So disgusted in fact that as an act of atonement, I will now outline a five-point plan of how to avoid recieving furious and badly-punctuated borderline threats in response to absolutely nothing from the sort of people who shouldn't even be trusted with the ability to read, let alone to hand out the scissors:
1. Don't Say Anything Less Than Complimentary About Silent Cinema
Lord alone knows why, but claiming nothing more provocative than a complete lack of interest in the soundless antics of Charlie Chaplin and his slow-laugh chums always provokes a flood of extremely long and irritated emails; striking back in their hundreds, albeit very slowly. You have to feel sorry for these people though - after all, it's no wonder they're angry when they're so regularly whacked on the head by unwittingly-rotated planks of shoulder-mounted wood that they've seen being carried towards them five minutes in advance of the impact.
2. Don't Play Devil's Advocate About Doctor Who
The majority of fans of Doctor Who are sensitive souls, and don't particularly appreciate any boat-rocking over widely-held majority opinions on the series. Suggest that The Underwater Menace is good and not rubbish like you thought, speak up for the Sylvester McCoy era, or point out that Tom Baker was occasionally phoning in his performance, and they'll come down on you like a ton of falling bits of scenery from a Colin Baker story. Worse still, the days when fans would have to spend several months typing out their own fanzine in order to argue back are long gone, and The Great Disgruntled can be online and calling you a 'congenital idiot' within minutes.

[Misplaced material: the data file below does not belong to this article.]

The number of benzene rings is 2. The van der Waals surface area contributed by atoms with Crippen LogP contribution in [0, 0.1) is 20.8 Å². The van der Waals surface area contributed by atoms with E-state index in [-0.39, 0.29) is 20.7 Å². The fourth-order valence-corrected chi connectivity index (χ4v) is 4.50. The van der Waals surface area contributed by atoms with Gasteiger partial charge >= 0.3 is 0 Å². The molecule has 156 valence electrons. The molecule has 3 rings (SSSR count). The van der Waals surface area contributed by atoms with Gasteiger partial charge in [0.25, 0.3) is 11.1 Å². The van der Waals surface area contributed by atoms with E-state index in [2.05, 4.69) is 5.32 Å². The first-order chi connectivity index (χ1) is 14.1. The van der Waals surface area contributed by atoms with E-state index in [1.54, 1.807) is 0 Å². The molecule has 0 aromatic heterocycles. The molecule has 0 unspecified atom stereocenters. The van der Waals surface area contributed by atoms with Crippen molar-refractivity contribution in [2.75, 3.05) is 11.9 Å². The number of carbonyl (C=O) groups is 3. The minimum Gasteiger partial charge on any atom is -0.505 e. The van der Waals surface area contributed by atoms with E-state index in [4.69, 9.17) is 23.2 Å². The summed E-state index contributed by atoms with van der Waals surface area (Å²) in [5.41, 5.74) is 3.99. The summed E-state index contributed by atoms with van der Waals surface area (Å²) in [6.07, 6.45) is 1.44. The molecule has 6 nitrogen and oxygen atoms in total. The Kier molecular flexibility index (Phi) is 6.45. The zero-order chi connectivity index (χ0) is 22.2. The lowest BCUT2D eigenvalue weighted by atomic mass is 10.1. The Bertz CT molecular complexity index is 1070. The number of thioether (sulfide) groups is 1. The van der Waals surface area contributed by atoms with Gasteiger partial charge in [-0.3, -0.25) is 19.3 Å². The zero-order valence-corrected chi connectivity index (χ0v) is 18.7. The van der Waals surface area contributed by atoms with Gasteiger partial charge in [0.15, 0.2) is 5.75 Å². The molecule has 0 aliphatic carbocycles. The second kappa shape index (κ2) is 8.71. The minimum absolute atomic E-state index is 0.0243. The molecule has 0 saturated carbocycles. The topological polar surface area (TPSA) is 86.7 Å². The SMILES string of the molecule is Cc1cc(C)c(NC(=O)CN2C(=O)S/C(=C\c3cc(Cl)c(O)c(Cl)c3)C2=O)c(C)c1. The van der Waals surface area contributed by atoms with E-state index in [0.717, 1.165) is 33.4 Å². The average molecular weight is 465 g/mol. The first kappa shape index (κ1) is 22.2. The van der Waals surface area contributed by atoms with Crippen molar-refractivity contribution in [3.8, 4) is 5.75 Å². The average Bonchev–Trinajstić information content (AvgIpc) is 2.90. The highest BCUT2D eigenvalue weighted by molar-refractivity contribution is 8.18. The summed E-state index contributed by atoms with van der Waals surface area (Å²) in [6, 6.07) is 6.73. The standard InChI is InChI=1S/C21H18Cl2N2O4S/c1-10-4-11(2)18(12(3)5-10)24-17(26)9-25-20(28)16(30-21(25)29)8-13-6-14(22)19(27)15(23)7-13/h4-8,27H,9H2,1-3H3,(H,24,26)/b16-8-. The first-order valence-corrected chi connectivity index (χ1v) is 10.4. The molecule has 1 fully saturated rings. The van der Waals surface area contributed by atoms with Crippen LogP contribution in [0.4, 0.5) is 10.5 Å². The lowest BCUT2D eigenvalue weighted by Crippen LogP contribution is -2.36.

3. Don't Make Any Criticisms Of Chris Morris